Wayne Rooney has bludgeoned the ball into a net 250 times. more than any other of the 899 players to have pulled on the Red shirt of United and Newton Heath over the last 139 years.
Perhaps because it's been built up for so long, maybe because two blokes called Messi and Ronaldo seem to score that many per season these days, or perhaps because it's Wayne, but the number and scale of his achievements seem to have been diluted.
Rooney hasn't just strolled to the front of the queue: he's had to graft his way past a cavalry of genuine greats. Legends that include the likes of Ruud van Nistelrooy, the two Denises, Law and Viollet, Eric Cantona, CR7, Sir Bobby, Ryan Giggs, George Best and countless others.
In doing so, he's massively impacted on United's fortunes. His 250 goals have come in 189 games, 164 of which have been wins. Six of the remaining goals - including Saturday's record-breaker at Stoke and the Ewood Park penalty that clinched title number 19 - have directly clawed the team back from a losing position. Only 14 goals have come in defeats and he's broken the deadlock in 82 previously goalless encounters.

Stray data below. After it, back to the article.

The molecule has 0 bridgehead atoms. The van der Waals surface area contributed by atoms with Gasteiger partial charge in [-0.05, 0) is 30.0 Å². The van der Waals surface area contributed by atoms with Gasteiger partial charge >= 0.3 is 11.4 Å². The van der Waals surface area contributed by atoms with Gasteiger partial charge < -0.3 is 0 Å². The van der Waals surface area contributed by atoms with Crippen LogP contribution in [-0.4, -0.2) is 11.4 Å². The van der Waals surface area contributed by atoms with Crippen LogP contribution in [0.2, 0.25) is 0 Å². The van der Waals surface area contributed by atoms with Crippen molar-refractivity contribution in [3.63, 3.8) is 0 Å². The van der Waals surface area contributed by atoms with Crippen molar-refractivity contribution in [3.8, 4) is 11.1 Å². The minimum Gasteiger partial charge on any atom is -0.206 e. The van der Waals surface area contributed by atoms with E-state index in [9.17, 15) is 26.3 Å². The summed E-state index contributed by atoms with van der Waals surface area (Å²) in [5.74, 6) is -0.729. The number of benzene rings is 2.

Rooney has scored in every round of the Champions League and FA Cup (except the final), two League Cup finals and semi finals and the World Club Cup final and semi-final: his contribution when it comes to the business end of tournaments is unarguable.
He's scored in 46 different stadiums, across 14 different countries, against 94 different goalkeepers and 98 different managers. The indisputable fact of all this is that Wayne Rooney is due a serious outpouring of respect, something that he hasn't had much of in recent years.
The reaction after he equalled the record in the FA Cup win over Reading earlier this month was questionable.
Firstly, there was the ridiculous furore over his shirt swap with George Evans which took place in the tunnel, and then the suggestion that the record could be under threat from Marcus Rashford.
Rashford is a rare and precocious talent but even the teenager would admit that such talk is premature and disrespectful. The potential of Rooney breaking the club's goalscoring record was first mentioned after his hat-trick in that 8-2 thrashing of Arsenal in 2011. The subsequent wait has diluted the appreciation of his achievement, but that wait is over and the record is now Rooney's.
He has realised his greatest individual aim a few months after completing his set of domestic club honours. There is nothing left for him to prove, history has been re-written to his greatness and perhaps now Rooney will get the recognition and respect befitting a player who has cordoned off a truly unique achievement.